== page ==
Kabul Launch of HDR Stirs a Buzz and Conversation on Employment among Afghan Youth
10 February 2016, Kabul — UNDP’s Human Development Report 2015 launch kicked of Tuesday afternoon at the American University of Afghanistan with an impressive turnout—over two hundred civil society activists, government officials, private sector representatives, journalists, students and UN staff, with one third of them women.
Audience engagement as they posted their reactions to the panel discussion using hashtags #HDR2015 and #HDR2015Kabul was huge and has already created a significant buzz about human development—nationally and globally— and a countrywide conversation around employment for youth in Afghanistan.
- Kabul launch of HDR 2015 kicked off with an impressive turnout of over 200 participants, with one third of them women.
- Audience engagement on social media using hashtags #HDR2015 and #HDR2015Kabul has already created a significant buzz about human development.
- The HDR 2015 launch in Kabul was shown live on Ariana News.
- Douglas emphasised the finding in the report that there are significant imbalances in relation to jobs between men and women that need to be addressed
- “MRRD follows the human development approach in all its projects and interventions across the country,” said Minister Durrani.
- The Ministry of Labour and Social Affairs tries to identify skills the market looks for and then develop skill sets that can create jobs.
The HDR 2015 launch in Kabul was shown live on Ariana News and a number of major radio, TVs and news websites are also covering the event.
After a warm welcome from the president of the American University, Dr. Mark A. English, the theme of 2015's Human Development Report—“Work for Human Development”—was discussed by Douglas Keh, UNDP Country Director; Nasir Ahmad Durrani, Minister of Rural Rehabilitation and Development; Dr. Ahmad Shah Salehi, Deputy Minister of Labour and Social Affairs; and Manzoor Khaliq, ILO Representative for Afghanistan.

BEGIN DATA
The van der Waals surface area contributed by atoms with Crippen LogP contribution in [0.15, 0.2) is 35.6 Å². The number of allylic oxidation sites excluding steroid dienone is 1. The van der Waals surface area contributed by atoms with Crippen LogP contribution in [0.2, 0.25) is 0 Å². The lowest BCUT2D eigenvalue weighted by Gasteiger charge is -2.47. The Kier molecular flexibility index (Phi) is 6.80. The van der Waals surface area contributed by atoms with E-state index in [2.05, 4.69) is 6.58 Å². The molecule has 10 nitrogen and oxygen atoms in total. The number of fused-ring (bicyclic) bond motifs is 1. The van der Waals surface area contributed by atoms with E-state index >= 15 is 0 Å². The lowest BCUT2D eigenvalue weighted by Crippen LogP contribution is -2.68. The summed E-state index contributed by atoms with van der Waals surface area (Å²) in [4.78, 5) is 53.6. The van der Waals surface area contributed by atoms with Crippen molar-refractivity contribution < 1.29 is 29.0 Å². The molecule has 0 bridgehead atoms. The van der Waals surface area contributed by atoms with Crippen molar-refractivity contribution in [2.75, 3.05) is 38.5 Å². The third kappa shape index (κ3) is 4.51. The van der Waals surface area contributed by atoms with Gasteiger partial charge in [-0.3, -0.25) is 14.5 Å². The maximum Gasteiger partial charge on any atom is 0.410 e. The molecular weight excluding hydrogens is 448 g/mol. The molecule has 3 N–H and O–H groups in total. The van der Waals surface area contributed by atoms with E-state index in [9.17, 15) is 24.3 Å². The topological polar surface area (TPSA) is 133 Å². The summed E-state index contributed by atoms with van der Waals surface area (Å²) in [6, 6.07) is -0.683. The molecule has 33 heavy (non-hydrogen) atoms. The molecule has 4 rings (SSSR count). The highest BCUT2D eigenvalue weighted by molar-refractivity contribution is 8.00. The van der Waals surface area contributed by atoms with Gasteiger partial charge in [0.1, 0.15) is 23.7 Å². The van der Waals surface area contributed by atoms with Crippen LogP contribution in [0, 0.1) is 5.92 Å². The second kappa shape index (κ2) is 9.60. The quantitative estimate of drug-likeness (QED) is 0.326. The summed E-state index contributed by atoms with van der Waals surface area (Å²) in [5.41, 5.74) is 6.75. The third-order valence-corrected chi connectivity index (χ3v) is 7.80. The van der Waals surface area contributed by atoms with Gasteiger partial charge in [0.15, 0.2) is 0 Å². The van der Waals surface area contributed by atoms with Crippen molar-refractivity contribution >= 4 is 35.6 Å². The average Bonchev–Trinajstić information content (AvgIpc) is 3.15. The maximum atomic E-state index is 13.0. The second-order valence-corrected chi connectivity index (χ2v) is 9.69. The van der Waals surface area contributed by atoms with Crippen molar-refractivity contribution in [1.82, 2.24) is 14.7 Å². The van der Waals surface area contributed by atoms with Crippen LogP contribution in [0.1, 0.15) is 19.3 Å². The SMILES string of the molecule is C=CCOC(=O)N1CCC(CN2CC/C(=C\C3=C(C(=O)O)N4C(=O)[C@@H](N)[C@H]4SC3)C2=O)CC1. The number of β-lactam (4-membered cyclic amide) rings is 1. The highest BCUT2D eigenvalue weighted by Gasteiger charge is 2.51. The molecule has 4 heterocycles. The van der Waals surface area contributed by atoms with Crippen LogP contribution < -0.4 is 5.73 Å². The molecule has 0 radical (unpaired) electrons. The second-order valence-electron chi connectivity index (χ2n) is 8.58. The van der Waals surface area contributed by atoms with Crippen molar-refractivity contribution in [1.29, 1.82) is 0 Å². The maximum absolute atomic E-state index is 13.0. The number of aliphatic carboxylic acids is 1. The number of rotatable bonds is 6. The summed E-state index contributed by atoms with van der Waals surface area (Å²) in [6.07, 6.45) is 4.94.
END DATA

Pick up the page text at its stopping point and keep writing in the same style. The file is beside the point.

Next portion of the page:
Moderated by Mark Bowden, UN Resident Representative for Afghanistan, the panel discussed the report, its relevance to Afghanistan and how the Afghan government and partners have responded to growing unemployment in the country.
Mr. Keh shared highlights of the report and explored how work and human development are interlinked. He referred to “work” rather than “paid jobs” as an important factor in development, recognising the contribution of women who hugely contribute to human prosperity. “The work women do at home should be valued,” said Mr. Keh. He emphasised the finding in the report that there are significant imbalances in relation to jobs between men and women that need to be addressed.
Mr. Durrani mentioned examples of his ministry’s rural interventions that have created rural jobs, engaged communities in voluntary work and helped establish small and medium enterprises. He also pointed out that volunteer work has deep roots in Afghan rural tradition, a great example of which is “Asher”, in which rural people gather to carry out a social service, such as cleaning an irrigation canal. “MRRD follows the human development approach in all its projects and interventions across the country,” added Mr. Durrani.
Briefing the audience on national employment schemes and regulations protecting workers’ rights, Dr. Salehi shared his ministry’s plans to embark on a national internship programme within the civil service, exploring opportunities to deploy skilled labour to gulf states as well as developing regulations and laws to protect the rights of blue collar employees. Dr. Salehi said, “I don’t think we suffer from lack of skills, but rather from a lack of information about the market.” Currently training over 10,000 youth—men and women— in a number of vocations in the country, the Ministry of Labour and Social Affairs tries to identify skills the market looks for and then develop skill sets that can create jobs.
Mr. Khaliq touched upon the ILO’s efforts in encouraging employers to ensure gender inclusion and identifying employment opportunities and initiatives to create jobs. “The ILO, together with its government partners, is trying to create potential in the areas of skills development and microenterprises,” said Mr. Manzoor. His organisation works with the Afghan government on a mechanism to certify people with technical and vocational skills.
Concluding the panel discussion, Mr. Bowden said that the private sector is important in creating jobs and that women should be proactively engaged in the labour force. “I’m happy that the United Nations and the Afghan government are committed to fixing the worsening situation of employment in Afghanistan, though it is a huge challenge to face,” said Mr. Bowden.